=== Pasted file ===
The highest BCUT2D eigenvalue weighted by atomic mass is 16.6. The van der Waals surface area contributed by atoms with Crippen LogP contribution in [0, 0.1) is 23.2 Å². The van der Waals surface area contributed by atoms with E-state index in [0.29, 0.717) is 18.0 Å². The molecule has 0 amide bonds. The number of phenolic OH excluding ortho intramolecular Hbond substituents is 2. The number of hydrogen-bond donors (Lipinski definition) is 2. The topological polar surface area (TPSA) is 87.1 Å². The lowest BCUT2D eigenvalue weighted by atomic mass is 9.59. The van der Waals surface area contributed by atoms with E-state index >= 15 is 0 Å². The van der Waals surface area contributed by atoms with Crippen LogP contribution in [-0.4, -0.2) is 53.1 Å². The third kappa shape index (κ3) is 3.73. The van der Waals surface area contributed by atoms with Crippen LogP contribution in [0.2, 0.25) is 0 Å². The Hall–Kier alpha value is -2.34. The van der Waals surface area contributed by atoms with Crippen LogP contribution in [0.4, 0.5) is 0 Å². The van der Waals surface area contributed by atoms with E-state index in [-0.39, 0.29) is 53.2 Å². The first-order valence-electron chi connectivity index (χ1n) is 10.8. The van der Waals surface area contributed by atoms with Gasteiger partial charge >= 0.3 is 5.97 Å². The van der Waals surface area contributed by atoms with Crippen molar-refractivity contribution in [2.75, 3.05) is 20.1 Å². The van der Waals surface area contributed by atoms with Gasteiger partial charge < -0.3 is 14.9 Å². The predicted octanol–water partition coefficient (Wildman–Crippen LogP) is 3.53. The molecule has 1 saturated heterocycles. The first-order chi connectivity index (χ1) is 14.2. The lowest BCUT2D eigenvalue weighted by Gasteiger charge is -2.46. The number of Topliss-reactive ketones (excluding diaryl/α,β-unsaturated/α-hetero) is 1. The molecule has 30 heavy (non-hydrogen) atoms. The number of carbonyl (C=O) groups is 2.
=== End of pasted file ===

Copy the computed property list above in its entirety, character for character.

The highest BCUT2D eigenvalue weighted by atomic mass is 16.6. The van der Waals surface area contributed by atoms with Crippen LogP contribution in [0, 0.1) is 23.2 Å². The van der Waals surface area contributed by atoms with E-state index in [0.29, 0.717) is 18.0 Å². The molecule has 0 amide bonds. The number of phenolic OH excluding ortho intramolecular Hbond substituents is 2. The number of hydrogen-bond donors (Lipinski definition) is 2. The topological polar surface area (TPSA) is 87.1 Å². The lowest BCUT2D eigenvalue weighted by atomic mass is 9.59. The van der Waals surface area contributed by atoms with E-state index >= 15 is 0 Å². The van der Waals surface area contributed by atoms with Crippen LogP contribution in [-0.4, -0.2) is 53.1 Å². The third kappa shape index (κ3) is 3.73. The van der Waals surface area contributed by atoms with Crippen LogP contribution in [0.2, 0.25) is 0 Å². The Hall–Kier alpha value is -2.34. The van der Waals surface area contributed by atoms with Crippen LogP contribution in [0.4, 0.5) is 0 Å². The van der Waals surface area contributed by atoms with E-state index in [-0.39, 0.29) is 53.2 Å². The first-order valence-electron chi connectivity index (χ1n) is 10.8. The van der Waals surface area contributed by atoms with Gasteiger partial charge >= 0.3 is 5.97 Å². The van der Waals surface area contributed by atoms with Crippen molar-refractivity contribution in [2.75, 3.05) is 20.1 Å². The van der Waals surface area contributed by atoms with Gasteiger partial charge < -0.3 is 14.9 Å². The predicted octanol–water partition coefficient (Wildman–Crippen LogP) is 3.53. The molecule has 1 saturated heterocycles. The first-order chi connectivity index (χ1) is 14.2. The lowest BCUT2D eigenvalue weighted by Gasteiger charge is -2.46. The number of Topliss-reactive ketones (excluding diaryl/α,β-unsaturated/α-hetero) is 1. The molecule has 30 heavy (non-hydrogen) atoms. The number of carbonyl (C=O) groups is 2.